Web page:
Since this was a continuation of the previous batch we did not measure the ingredients, we just added approximately 75g of alica to bring the ratio of alica to cheese up to 2:4
As before, the ricotta was mixed and separated into either 60g or 120g balls. They were placed in the heated pan and compressed by a spatula to form a patty. The patties cooked for eight minutes and were flipped once at two minutes and once at 6.
These globuli held together much better than the previous batch producing a ‘crust’ on the outside that made them easier to handle, cook, and eat. There was not a notice difference in taste, just texture and ease of consumption.

2:1 Globuli with a 1:1 Mix of Alica and Honey

As with the previous batch, this batch was a variation on our existing 2:1 globuli mix. We started with two 60g balls of 2:1 cheese and alica mix.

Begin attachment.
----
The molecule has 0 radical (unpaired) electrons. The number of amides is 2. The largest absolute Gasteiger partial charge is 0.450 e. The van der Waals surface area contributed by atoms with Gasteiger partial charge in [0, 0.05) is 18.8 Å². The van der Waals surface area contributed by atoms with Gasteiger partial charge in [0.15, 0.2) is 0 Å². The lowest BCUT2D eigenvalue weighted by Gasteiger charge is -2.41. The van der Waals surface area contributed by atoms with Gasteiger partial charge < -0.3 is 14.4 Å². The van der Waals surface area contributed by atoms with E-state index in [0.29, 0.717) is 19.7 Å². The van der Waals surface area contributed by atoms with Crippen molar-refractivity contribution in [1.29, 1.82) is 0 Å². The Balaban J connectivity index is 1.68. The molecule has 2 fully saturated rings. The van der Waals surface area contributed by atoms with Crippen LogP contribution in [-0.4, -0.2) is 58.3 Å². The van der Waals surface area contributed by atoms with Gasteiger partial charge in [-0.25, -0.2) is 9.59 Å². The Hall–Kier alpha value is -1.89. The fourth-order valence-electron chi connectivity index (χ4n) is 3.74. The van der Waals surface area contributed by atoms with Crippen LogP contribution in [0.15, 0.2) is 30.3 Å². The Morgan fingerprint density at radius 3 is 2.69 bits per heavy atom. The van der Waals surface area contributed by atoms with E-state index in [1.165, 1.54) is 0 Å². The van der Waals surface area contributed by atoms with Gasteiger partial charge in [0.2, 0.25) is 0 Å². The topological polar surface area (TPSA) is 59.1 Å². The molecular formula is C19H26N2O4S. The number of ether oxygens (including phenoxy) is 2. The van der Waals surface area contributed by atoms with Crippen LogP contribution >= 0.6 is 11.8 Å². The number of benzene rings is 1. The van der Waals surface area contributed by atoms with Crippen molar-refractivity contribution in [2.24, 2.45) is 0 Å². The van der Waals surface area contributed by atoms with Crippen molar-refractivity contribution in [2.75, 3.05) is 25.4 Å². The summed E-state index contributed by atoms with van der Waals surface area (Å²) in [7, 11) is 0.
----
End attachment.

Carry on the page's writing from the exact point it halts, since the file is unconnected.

We added a teaspoon of honey to each ball. After mixing we noted that the texture of the balls had regressed to the point where they would be difficult to cook. As a result we added a teaspoon of alica to both balls. This restored their structure. They were cooked in the same manner as before, no differences to report.
As was the case with many tests today, honey added a welcome flavor and improved the quality of the cheese without changing the cook time or appearance of the cheese balls.

1:1:1 Alica, Flour and Water

Alica paste (135g), Flour (135g), water (135g), salt (~10g), olive oil (for the pan)